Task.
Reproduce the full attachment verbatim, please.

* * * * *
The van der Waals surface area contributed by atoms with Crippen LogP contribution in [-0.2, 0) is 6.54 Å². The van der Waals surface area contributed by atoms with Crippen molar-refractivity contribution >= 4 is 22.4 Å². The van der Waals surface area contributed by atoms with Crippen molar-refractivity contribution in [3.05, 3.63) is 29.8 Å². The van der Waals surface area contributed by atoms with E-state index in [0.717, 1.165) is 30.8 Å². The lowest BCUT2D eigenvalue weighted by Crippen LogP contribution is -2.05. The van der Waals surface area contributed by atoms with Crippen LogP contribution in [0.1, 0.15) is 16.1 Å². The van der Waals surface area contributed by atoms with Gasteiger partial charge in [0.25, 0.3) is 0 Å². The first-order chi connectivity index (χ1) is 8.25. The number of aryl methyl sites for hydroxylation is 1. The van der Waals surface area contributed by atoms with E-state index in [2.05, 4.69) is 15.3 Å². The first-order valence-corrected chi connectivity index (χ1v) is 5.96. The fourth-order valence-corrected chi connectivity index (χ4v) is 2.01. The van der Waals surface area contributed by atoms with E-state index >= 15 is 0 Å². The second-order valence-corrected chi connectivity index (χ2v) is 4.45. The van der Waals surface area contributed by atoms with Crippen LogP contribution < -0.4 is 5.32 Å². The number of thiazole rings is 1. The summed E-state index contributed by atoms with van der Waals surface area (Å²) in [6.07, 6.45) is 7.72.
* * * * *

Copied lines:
The van der Waals surface area contributed by atoms with Crippen LogP contribution in [-0.2, 0) is 6.54 Å². The van der Waals surface area contributed by atoms with Crippen molar-refractivity contribution >= 4 is 22.4 Å². The van der Waals surface area contributed by atoms with Crippen molar-refractivity contribution in [3.05, 3.63) is 29.8 Å². The van der Waals surface area contributed by atoms with E-state index in [0.717, 1.165) is 30.8 Å². The lowest BCUT2D eigenvalue weighted by Crippen LogP contribution is -2.05. The van der Waals surface area contributed by atoms with Crippen LogP contribution in [0.1, 0.15) is 16.1 Å². The van der Waals surface area contributed by atoms with Gasteiger partial charge in [0.25, 0.3) is 0 Å². The first-order chi connectivity index (χ1) is 8.25. The number of aryl methyl sites for hydroxylation is 1. The van der Waals surface area contributed by atoms with E-state index in [2.05, 4.69) is 15.3 Å². The first-order valence-corrected chi connectivity index (χ1v) is 5.96. The fourth-order valence-corrected chi connectivity index (χ4v) is 2.01. The van der Waals surface area contributed by atoms with E-state index >= 15 is 0 Å². The second-order valence-corrected chi connectivity index (χ2v) is 4.45. The van der Waals surface area contributed by atoms with Crippen LogP contribution < -0.4 is 5.32 Å². The number of thiazole rings is 1. The summed E-state index contributed by atoms with van der Waals surface area (Å²) in [6.07, 6.45) is 7.72.